Mum leads push to paint the park

00:52, Jun 12 2014
BLANK CANVAS: Mother Kirsty Cameron with son Ashton at the Nelson skatepark.

A Nelson mother has a bold idea to solve the tagging problem at the Nelson skatepark - get the park professionally graffitied.

Kirsty Cameron is a fan of all the street art popping up around the city and sees the skatepark as another potential canvas.

"If we can put a dead penguin on Bridge St. Surely we could put a volcano or a surf park on the skatepark," she says.

SPLASH OF COLOUR: Bowl de Gemenos in France features work from professional graffiti artists.

Kirsty regularly brings her son Ashton, 9, to the Neale Park and started chatting to a council worker. He said he was coming to the park every week to paint out graffiti.

She spoke to some of the kids using the park, who said that though some of the graffiti was cool, a lot of it was shoddy.

She had been thinking for ages how it would be cool to get the park painted. Kirsty and Ashton and then came across an awesome example of a skate park in Gemenos, France, that had been professionally painted - "it just looks amazing".


Her idea is to get the children and teenagers who skate at the park involved in the project by possibly holding a competition calling for ideas for images for different parts of the park. The best ideas could then be professionally done. The skatepark users could also get involved by raising money to get the project off the ground.

"Most parents know if you get a kid involved with cooking they are more likely to eat their meal," Kirsty says.

"If you get them involved with something it gives them a sense of responsibility."

She believes they would feel a sense of ownership with the park and look after it and make sure no-one vandalised it.

She is passionate about young people and says the kids who use the park are awesome, with many of them showing kindness towards her son.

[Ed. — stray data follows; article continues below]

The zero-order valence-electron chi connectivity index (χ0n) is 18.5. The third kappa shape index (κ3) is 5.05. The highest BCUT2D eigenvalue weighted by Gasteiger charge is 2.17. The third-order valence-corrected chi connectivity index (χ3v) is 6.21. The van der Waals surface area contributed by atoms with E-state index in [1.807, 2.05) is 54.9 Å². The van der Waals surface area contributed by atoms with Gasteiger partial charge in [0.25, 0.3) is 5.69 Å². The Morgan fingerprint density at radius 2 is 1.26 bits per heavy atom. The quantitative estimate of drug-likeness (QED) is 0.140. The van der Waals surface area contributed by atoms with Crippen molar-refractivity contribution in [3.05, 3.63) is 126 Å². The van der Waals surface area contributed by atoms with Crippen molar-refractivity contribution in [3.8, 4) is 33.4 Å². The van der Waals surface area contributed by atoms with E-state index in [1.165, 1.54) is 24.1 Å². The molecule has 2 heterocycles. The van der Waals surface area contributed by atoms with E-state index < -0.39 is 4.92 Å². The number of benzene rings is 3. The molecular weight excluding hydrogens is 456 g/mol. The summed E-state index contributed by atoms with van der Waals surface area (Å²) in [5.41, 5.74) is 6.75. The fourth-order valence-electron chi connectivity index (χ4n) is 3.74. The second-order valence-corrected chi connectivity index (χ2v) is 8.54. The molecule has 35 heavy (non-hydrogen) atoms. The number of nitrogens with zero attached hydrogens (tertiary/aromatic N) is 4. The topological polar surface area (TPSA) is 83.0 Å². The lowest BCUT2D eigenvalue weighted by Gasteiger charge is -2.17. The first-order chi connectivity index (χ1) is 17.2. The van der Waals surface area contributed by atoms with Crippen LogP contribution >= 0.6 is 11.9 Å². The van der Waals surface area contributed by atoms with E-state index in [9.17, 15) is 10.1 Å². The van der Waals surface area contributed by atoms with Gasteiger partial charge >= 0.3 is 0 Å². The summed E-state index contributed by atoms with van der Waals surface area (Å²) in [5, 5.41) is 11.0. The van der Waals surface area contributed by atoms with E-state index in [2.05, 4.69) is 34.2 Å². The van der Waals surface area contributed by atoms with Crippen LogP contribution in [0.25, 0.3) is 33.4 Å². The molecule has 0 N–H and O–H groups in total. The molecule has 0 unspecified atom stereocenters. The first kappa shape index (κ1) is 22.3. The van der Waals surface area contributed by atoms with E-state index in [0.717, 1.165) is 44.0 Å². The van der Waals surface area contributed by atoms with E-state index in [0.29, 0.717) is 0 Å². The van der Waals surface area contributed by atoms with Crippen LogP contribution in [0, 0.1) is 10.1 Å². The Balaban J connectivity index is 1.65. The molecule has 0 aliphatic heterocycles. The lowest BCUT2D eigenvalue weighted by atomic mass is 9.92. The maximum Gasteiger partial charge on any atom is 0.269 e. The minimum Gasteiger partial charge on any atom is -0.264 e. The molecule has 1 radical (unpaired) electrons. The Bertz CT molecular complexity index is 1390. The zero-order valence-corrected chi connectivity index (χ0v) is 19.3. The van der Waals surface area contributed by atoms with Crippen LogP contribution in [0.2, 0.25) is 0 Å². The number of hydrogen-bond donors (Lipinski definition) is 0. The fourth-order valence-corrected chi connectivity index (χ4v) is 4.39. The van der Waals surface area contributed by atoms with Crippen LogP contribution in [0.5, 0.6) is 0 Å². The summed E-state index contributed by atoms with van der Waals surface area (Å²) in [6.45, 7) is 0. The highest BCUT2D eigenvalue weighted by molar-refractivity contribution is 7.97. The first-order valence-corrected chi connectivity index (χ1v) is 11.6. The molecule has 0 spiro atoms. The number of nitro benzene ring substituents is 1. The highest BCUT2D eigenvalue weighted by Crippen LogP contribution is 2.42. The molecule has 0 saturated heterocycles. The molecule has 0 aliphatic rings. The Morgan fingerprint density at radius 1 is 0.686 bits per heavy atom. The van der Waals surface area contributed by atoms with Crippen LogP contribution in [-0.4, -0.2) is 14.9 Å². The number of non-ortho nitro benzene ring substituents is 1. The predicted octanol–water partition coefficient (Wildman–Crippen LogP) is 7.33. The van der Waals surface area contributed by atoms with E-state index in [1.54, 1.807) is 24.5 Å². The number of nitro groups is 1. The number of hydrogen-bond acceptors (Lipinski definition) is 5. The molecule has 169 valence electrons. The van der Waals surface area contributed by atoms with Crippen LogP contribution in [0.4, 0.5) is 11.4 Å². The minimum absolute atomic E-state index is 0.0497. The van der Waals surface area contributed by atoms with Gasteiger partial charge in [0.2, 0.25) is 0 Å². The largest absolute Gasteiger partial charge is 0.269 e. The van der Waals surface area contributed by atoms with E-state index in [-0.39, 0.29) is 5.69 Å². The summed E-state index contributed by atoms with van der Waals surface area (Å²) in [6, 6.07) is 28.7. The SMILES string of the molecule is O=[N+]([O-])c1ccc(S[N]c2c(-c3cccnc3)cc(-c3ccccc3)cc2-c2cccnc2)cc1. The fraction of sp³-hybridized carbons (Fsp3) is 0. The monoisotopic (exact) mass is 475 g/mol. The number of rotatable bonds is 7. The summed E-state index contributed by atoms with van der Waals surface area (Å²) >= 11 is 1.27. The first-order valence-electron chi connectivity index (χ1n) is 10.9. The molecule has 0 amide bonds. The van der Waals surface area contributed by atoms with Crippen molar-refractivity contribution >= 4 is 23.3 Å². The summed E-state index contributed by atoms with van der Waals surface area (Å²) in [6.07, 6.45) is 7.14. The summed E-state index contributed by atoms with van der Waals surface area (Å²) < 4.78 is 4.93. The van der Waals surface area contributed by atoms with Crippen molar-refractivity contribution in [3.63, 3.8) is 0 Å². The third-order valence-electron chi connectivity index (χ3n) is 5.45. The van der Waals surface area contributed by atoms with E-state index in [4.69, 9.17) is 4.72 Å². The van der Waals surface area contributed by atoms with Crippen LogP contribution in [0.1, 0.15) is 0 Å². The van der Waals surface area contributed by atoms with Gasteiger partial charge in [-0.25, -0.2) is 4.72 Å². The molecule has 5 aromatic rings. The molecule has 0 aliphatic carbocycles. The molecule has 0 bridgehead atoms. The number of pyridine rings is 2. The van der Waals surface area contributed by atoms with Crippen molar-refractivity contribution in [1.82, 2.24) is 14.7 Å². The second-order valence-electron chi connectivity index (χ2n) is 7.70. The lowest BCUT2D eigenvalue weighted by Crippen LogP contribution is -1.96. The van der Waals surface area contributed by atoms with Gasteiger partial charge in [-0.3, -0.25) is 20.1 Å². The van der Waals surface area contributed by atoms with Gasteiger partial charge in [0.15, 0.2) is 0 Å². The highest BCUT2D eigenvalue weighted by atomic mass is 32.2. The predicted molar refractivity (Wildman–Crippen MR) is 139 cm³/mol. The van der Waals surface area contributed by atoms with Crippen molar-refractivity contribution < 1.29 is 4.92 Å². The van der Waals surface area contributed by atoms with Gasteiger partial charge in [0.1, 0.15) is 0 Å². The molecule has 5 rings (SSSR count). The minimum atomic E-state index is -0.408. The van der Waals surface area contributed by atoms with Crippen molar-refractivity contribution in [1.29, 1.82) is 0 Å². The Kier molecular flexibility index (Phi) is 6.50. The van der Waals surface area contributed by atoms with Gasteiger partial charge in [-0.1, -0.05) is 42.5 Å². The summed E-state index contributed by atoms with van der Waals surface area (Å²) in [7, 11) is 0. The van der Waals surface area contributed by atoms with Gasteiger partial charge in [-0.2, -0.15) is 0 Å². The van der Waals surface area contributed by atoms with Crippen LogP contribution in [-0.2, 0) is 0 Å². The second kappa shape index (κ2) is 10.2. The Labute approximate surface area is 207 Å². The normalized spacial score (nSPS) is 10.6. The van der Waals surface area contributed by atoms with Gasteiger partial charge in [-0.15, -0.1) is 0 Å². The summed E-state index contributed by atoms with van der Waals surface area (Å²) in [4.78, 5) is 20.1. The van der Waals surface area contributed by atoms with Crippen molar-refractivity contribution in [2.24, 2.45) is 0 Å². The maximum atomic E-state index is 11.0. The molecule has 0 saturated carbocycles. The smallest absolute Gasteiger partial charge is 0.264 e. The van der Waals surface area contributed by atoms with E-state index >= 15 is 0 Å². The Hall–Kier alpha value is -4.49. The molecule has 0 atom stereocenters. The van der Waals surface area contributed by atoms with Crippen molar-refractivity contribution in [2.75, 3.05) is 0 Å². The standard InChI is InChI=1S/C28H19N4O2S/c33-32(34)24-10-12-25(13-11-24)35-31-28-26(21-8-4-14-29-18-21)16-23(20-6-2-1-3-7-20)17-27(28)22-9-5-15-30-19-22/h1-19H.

"The kids are at such a crucial age," she says. "They need to know they've got a voice and that the community cares about them.''

She knows that there will be some knockers, but wants people to try  to  see the project from the youth perspective. ''This is something really cool that Nelson could do for its youth.''

Kirsty says she is looking for feedback and help on how to make her idea a reality. ''If I had the know-how I would make it happen in a day. I just want to see if it's something that we can do.''

A couple of skaters The Leader spoke to at the park gave the idea their approval. ''I think it is quite cool. As long as it doesn't make the concrete slippery,'' Asha Hollander-Fahie,  15, says.

Jamie Squires, 13,  says  painting the park would make it a lot better than its current dull patchwork grey. In its current state it was a big blank canvas that was tempting to taggers.

''If it was done professionally there would be no need to graffiti the skatepark. If it was done really well. Pnte people would respect it.''

Kirsty has contacted the Nelson City Council about her idea.

A council spokeswoman says the council is keen, where possible, to work with community-led initiatives to improve the city's parks and facilities.

''We would be open to discussing the idea and seeing if it would be a realistic possibility to create something like this on the Neale Park Skate Park,'' the spokeswoman  says.

The city council had no budget allocated towards the proposal and shesays  the best way for a citizen to get its project on the council's ''to-do'' list  is  to make a submission to the annual plan.

This year's annual plan process is nearly finished, but will begin again in March 2015.

There are  other ways to fund the project and the council has put Kirsty in touch with councillor Matt Lawrey who helped get a mural in Victory Square before he was elected.

The spokeswoman says that  though graffiti  is  an issue at the park, the cost of clean-up is  only staff time. The paint used to cover it up  is  recycled paint  donated by Resene.

Kirsty says she  will be happy to look into the project further to see if she can help get it off the ground.

The Nelson Mail